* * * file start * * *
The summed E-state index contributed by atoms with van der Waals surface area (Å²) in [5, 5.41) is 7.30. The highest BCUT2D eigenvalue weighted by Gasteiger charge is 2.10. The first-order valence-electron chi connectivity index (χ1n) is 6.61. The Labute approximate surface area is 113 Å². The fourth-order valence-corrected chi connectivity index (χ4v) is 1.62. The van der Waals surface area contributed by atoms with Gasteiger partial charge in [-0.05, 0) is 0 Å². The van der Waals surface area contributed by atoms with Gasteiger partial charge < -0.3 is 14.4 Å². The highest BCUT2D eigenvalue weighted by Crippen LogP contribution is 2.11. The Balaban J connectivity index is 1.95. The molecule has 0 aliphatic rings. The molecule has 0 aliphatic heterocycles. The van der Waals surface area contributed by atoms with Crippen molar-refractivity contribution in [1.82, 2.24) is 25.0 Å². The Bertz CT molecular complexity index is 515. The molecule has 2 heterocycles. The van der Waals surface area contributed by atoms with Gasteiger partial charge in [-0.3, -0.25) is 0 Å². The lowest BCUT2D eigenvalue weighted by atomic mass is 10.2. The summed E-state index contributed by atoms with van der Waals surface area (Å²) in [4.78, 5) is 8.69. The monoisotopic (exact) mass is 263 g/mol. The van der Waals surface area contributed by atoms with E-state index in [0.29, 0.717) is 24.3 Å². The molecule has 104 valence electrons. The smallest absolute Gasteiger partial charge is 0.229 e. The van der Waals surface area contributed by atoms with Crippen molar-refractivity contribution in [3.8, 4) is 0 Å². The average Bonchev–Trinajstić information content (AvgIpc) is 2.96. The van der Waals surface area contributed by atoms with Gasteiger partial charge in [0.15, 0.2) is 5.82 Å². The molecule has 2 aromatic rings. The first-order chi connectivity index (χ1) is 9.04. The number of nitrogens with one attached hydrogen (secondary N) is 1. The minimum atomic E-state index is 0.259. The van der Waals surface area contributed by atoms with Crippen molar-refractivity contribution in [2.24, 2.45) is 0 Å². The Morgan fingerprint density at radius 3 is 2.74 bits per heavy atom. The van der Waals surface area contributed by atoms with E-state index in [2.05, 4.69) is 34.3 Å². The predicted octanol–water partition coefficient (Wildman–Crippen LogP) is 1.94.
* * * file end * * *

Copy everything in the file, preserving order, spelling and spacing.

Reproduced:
The summed E-state index contributed by atoms with van der Waals surface area (Å²) in [5, 5.41) is 7.30. The highest BCUT2D eigenvalue weighted by Gasteiger charge is 2.10. The first-order valence-electron chi connectivity index (χ1n) is 6.61. The Labute approximate surface area is 113 Å². The fourth-order valence-corrected chi connectivity index (χ4v) is 1.62. The van der Waals surface area contributed by atoms with Gasteiger partial charge in [-0.05, 0) is 0 Å². The van der Waals surface area contributed by atoms with Gasteiger partial charge < -0.3 is 14.4 Å². The highest BCUT2D eigenvalue weighted by Crippen LogP contribution is 2.11. The Balaban J connectivity index is 1.95. The molecule has 0 aliphatic rings. The molecule has 0 aliphatic heterocycles. The van der Waals surface area contributed by atoms with Crippen molar-refractivity contribution in [1.82, 2.24) is 25.0 Å². The Bertz CT molecular complexity index is 515. The molecule has 2 heterocycles. The van der Waals surface area contributed by atoms with Gasteiger partial charge in [-0.3, -0.25) is 0 Å². The lowest BCUT2D eigenvalue weighted by atomic mass is 10.2. The summed E-state index contributed by atoms with van der Waals surface area (Å²) in [4.78, 5) is 8.69. The monoisotopic (exact) mass is 263 g/mol. The van der Waals surface area contributed by atoms with E-state index in [0.29, 0.717) is 24.3 Å². The molecule has 104 valence electrons. The smallest absolute Gasteiger partial charge is 0.229 e. The van der Waals surface area contributed by atoms with Crippen molar-refractivity contribution in [3.8, 4) is 0 Å². The average Bonchev–Trinajstić information content (AvgIpc) is 2.96. The van der Waals surface area contributed by atoms with Gasteiger partial charge in [0.15, 0.2) is 5.82 Å². The molecule has 2 aromatic rings. The first-order chi connectivity index (χ1) is 9.04. The number of nitrogens with one attached hydrogen (secondary N) is 1. The minimum atomic E-state index is 0.259. The van der Waals surface area contributed by atoms with Crippen molar-refractivity contribution in [2.24, 2.45) is 0 Å². The Morgan fingerprint density at radius 3 is 2.74 bits per heavy atom. The van der Waals surface area contributed by atoms with E-state index in [2.05, 4.69) is 34.3 Å². The predicted octanol–water partition coefficient (Wildman–Crippen LogP) is 1.94.